Free Paper Australian Podiatry Conference 2019

Foot orthoses or corticosteroid injection for plantar heel pain: which is more effective and who is more likely to respond? (#15)

Glen A Whittaker 1 , Shannon E Munteanu 1 , Hylton B Menz 1 , James M Gerrard 1 , Ayman Elzarka 2 , Karl B Landorf 1
  1. La Trobe University, Bundoora, Victoria, Australia
  2. Southern Cross Medical Imaging, Bundoora, Victoria, Australia


Plantar heel pain is a common foot complaint that causes significant disability and poor health-related quality of life. Foot orthoses and corticosteroid injection are effective treatments for plantar heel pain, however it is unclear if one is more effective than the other. It is also unclear whether there are characteristics that can predict who is more likely to respond to each treatment. The aim of this research was to: (i) evaluate the effectiveness of foot orthoses and corticosteroid injection, and (ii) investigate if any parameters can predict who is more likely to respond to each treatment.


A parallel-group, assessor-blinded randomised trial (the SOOTHE trial) was conducted. Participants were randomly allocated to receive either prefabricated, arch-contouring foot orthoses or a single ultrasound-guided corticosteroid injection. The primary outcome measure was the foot pain subscale of the Foot Health Status Questionnaire at 4 and 12 weeks. To define responders, response to treatment was achieved by dichotomising each participant’s overall improvement measured on a 15-point Likert scale.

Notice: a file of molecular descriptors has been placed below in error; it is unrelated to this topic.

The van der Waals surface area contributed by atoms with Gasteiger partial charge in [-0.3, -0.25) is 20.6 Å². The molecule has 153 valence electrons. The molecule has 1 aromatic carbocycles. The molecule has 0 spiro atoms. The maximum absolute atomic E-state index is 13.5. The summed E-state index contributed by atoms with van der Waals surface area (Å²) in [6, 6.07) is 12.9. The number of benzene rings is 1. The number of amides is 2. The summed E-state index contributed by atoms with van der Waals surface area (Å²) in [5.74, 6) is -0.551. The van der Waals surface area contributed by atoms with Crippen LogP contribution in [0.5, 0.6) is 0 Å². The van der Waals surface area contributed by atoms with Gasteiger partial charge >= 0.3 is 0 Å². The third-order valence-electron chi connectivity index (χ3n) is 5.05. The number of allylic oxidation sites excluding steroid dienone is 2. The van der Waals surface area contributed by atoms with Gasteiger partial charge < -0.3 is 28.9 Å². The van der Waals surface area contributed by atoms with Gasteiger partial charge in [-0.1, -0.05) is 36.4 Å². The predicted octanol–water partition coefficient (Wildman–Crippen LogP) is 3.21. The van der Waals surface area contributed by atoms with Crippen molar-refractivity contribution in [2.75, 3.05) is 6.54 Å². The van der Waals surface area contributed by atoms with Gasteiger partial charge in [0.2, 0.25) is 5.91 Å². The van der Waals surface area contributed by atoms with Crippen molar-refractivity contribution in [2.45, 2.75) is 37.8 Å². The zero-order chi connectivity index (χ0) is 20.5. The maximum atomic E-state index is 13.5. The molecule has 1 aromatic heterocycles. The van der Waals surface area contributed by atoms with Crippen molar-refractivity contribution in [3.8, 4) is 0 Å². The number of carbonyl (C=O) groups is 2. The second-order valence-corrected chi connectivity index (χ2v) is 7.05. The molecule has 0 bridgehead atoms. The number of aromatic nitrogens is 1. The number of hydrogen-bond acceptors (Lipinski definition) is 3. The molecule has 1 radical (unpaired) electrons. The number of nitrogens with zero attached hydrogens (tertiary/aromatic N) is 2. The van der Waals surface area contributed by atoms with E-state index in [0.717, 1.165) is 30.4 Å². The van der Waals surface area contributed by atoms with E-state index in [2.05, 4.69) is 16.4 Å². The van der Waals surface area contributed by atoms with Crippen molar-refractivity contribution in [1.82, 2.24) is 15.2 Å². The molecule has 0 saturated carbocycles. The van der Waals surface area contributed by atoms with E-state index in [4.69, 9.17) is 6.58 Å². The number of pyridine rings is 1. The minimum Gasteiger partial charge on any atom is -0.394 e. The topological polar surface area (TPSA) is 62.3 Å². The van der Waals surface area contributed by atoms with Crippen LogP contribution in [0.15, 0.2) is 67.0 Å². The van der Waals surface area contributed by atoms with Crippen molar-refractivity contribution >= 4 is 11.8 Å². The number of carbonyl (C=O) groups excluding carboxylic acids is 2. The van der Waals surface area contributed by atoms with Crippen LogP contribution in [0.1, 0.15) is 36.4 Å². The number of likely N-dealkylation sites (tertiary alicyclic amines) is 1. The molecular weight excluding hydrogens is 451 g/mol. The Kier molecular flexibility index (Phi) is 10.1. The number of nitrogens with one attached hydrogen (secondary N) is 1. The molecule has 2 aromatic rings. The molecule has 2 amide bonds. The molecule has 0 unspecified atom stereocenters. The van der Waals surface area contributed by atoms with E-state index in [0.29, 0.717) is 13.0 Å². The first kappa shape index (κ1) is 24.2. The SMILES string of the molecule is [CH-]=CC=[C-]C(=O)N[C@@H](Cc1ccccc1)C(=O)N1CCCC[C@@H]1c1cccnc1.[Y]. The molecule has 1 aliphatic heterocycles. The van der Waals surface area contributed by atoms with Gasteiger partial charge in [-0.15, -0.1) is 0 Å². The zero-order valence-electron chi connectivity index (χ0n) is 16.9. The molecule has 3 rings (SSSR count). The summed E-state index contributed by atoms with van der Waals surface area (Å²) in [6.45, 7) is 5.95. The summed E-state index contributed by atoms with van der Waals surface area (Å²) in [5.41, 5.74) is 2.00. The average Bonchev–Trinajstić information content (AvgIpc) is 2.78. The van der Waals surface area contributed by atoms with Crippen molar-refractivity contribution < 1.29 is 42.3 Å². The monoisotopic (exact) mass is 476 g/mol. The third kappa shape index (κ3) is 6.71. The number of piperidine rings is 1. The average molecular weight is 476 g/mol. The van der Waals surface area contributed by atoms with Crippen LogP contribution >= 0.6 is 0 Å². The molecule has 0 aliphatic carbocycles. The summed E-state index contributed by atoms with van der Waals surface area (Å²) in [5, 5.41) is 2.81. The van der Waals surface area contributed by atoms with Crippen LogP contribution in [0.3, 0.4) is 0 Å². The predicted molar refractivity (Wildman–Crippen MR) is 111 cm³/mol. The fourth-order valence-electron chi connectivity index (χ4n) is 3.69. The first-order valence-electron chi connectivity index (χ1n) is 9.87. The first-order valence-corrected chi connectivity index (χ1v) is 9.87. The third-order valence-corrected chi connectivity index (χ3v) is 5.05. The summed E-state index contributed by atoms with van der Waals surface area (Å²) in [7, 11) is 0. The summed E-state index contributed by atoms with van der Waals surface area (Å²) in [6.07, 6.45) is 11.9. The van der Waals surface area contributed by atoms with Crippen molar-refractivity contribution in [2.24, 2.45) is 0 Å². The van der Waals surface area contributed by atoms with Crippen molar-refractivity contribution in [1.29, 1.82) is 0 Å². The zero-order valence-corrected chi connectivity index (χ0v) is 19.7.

A total of 103 participants aged 21 to 72 years (63 female) with plantar heel pain were recruited from the community and received an intervention. For the primary outcome of foot pain, corticosteroid injection was more effective at week 4 (adjusted mean difference 8.2 points; 95% CI 0.6, 15.8). However, foot orthoses were more effective at week 12 (adjusted mean difference 8.5 points; 95% CI 0.2, 16.8). Although these findings were statistically significant, they did not meet the previously calculated minimal important difference value of 12.5 points. The analysis of parameters that predict response is underway and will be complete prior to the conference.

Discussion and clinical relevance

Based on the findings of this trial, health professionals can advise patients with plantar heel pain that a single ultrasound-guided corticosteroid injection is effective, however the effect is relatively short-lived. However, this may be extended with appropriately contoured foot orthoses, which are more effective in the longer-term. Parameters that predict response will be discussed when the data analysis is complete.